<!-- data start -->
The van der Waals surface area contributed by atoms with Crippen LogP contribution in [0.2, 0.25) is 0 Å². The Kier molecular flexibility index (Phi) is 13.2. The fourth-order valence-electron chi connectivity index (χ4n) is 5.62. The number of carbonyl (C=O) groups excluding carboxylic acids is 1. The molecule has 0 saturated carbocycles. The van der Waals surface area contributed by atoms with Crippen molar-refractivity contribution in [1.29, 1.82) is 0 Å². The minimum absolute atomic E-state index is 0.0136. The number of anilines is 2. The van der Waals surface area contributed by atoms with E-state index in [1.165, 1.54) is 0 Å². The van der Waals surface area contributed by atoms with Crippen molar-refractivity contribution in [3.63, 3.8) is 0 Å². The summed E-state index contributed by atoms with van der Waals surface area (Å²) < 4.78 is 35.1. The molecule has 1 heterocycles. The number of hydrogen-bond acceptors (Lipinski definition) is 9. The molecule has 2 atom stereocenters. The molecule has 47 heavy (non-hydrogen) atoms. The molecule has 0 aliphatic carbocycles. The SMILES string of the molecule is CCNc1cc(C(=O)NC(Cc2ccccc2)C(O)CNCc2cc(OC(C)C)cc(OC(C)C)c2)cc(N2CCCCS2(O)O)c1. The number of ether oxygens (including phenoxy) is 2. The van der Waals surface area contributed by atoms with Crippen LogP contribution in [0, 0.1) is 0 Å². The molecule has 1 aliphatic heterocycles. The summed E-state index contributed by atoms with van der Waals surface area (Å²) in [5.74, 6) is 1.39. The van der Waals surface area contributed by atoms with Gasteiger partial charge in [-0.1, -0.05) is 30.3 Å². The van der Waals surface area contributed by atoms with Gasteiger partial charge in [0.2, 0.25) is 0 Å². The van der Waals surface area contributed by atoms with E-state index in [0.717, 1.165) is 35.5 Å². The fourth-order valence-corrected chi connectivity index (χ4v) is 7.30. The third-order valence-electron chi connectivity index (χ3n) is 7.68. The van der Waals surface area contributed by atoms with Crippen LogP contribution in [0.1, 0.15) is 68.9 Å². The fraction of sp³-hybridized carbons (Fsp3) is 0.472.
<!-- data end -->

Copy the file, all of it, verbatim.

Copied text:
The van der Waals surface area contributed by atoms with Crippen LogP contribution in [0.2, 0.25) is 0 Å². The Kier molecular flexibility index (Phi) is 13.2. The fourth-order valence-electron chi connectivity index (χ4n) is 5.62. The number of carbonyl (C=O) groups excluding carboxylic acids is 1. The molecule has 0 saturated carbocycles. The van der Waals surface area contributed by atoms with Crippen molar-refractivity contribution in [1.29, 1.82) is 0 Å². The minimum absolute atomic E-state index is 0.0136. The number of anilines is 2. The van der Waals surface area contributed by atoms with E-state index in [1.165, 1.54) is 0 Å². The van der Waals surface area contributed by atoms with Crippen molar-refractivity contribution in [3.63, 3.8) is 0 Å². The summed E-state index contributed by atoms with van der Waals surface area (Å²) < 4.78 is 35.1. The molecule has 1 heterocycles. The number of hydrogen-bond acceptors (Lipinski definition) is 9. The molecule has 2 atom stereocenters. The molecule has 47 heavy (non-hydrogen) atoms. The molecule has 0 aliphatic carbocycles. The SMILES string of the molecule is CCNc1cc(C(=O)NC(Cc2ccccc2)C(O)CNCc2cc(OC(C)C)cc(OC(C)C)c2)cc(N2CCCCS2(O)O)c1. The number of ether oxygens (including phenoxy) is 2. The van der Waals surface area contributed by atoms with Crippen LogP contribution in [0, 0.1) is 0 Å². The molecule has 1 aliphatic heterocycles. The summed E-state index contributed by atoms with van der Waals surface area (Å²) in [5.74, 6) is 1.39. The van der Waals surface area contributed by atoms with Gasteiger partial charge in [-0.1, -0.05) is 30.3 Å². The van der Waals surface area contributed by atoms with Gasteiger partial charge in [0.2, 0.25) is 0 Å². The van der Waals surface area contributed by atoms with E-state index in [0.717, 1.165) is 35.5 Å². The fourth-order valence-corrected chi connectivity index (χ4v) is 7.30. The third-order valence-electron chi connectivity index (χ3n) is 7.68. The van der Waals surface area contributed by atoms with Crippen LogP contribution in [0.1, 0.15) is 68.9 Å². The fraction of sp³-hybridized carbons (Fsp3) is 0.472.